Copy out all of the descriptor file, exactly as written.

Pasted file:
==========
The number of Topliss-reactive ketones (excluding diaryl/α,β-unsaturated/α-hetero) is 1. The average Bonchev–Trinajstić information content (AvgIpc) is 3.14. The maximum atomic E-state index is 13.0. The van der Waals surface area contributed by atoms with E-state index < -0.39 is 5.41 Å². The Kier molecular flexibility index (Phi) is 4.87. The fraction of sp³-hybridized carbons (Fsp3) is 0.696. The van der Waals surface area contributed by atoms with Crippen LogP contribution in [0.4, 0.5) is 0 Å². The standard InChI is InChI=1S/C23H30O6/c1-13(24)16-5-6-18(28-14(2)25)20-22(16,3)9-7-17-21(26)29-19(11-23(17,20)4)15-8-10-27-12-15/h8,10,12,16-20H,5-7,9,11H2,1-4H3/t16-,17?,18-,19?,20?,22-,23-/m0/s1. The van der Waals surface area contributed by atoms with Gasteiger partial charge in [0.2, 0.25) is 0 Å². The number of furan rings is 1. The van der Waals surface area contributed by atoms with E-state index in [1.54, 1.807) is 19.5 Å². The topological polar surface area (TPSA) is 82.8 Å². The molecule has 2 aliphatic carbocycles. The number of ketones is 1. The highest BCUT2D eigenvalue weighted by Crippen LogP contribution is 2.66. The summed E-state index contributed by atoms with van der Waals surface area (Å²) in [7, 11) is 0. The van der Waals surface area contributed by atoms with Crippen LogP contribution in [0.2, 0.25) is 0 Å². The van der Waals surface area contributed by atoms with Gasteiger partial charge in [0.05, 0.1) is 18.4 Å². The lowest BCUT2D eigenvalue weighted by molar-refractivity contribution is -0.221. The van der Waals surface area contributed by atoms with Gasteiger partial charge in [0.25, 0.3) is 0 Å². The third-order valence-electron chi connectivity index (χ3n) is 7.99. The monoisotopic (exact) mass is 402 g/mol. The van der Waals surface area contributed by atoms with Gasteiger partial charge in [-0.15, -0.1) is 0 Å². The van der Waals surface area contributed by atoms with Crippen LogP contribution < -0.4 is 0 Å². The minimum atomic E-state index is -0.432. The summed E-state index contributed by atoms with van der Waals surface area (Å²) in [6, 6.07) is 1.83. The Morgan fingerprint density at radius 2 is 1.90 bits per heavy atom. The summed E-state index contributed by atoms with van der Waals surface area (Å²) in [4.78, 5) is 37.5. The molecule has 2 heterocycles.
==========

The number of Topliss-reactive ketones (excluding diaryl/α,β-unsaturated/α-hetero) is 1. The average Bonchev–Trinajstić information content (AvgIpc) is 3.14. The maximum atomic E-state index is 13.0. The van der Waals surface area contributed by atoms with E-state index < -0.39 is 5.41 Å². The Kier molecular flexibility index (Phi) is 4.87. The fraction of sp³-hybridized carbons (Fsp3) is 0.696. The van der Waals surface area contributed by atoms with Crippen LogP contribution in [0.4, 0.5) is 0 Å². The standard InChI is InChI=1S/C23H30O6/c1-13(24)16-5-6-18(28-14(2)25)20-22(16,3)9-7-17-21(26)29-19(11-23(17,20)4)15-8-10-27-12-15/h8,10,12,16-20H,5-7,9,11H2,1-4H3/t16-,17?,18-,19?,20?,22-,23-/m0/s1. The van der Waals surface area contributed by atoms with Gasteiger partial charge in [0.2, 0.25) is 0 Å². The number of furan rings is 1. The van der Waals surface area contributed by atoms with E-state index in [1.54, 1.807) is 19.5 Å². The topological polar surface area (TPSA) is 82.8 Å². The molecule has 2 aliphatic carbocycles. The number of ketones is 1. The highest BCUT2D eigenvalue weighted by Crippen LogP contribution is 2.66. The summed E-state index contributed by atoms with van der Waals surface area (Å²) in [7, 11) is 0. The van der Waals surface area contributed by atoms with Crippen LogP contribution in [0.2, 0.25) is 0 Å². The van der Waals surface area contributed by atoms with Gasteiger partial charge in [0.05, 0.1) is 18.4 Å². The lowest BCUT2D eigenvalue weighted by molar-refractivity contribution is -0.221. The van der Waals surface area contributed by atoms with Gasteiger partial charge in [0.25, 0.3) is 0 Å². The third-order valence-electron chi connectivity index (χ3n) is 7.99. The monoisotopic (exact) mass is 402 g/mol. The van der Waals surface area contributed by atoms with Gasteiger partial charge in [-0.15, -0.1) is 0 Å². The van der Waals surface area contributed by atoms with Crippen LogP contribution < -0.4 is 0 Å². The minimum atomic E-state index is -0.432. The summed E-state index contributed by atoms with van der Waals surface area (Å²) in [6, 6.07) is 1.83. The Morgan fingerprint density at radius 2 is 1.90 bits per heavy atom. The summed E-state index contributed by atoms with van der Waals surface area (Å²) in [4.78, 5) is 37.5. The molecule has 2 heterocycles.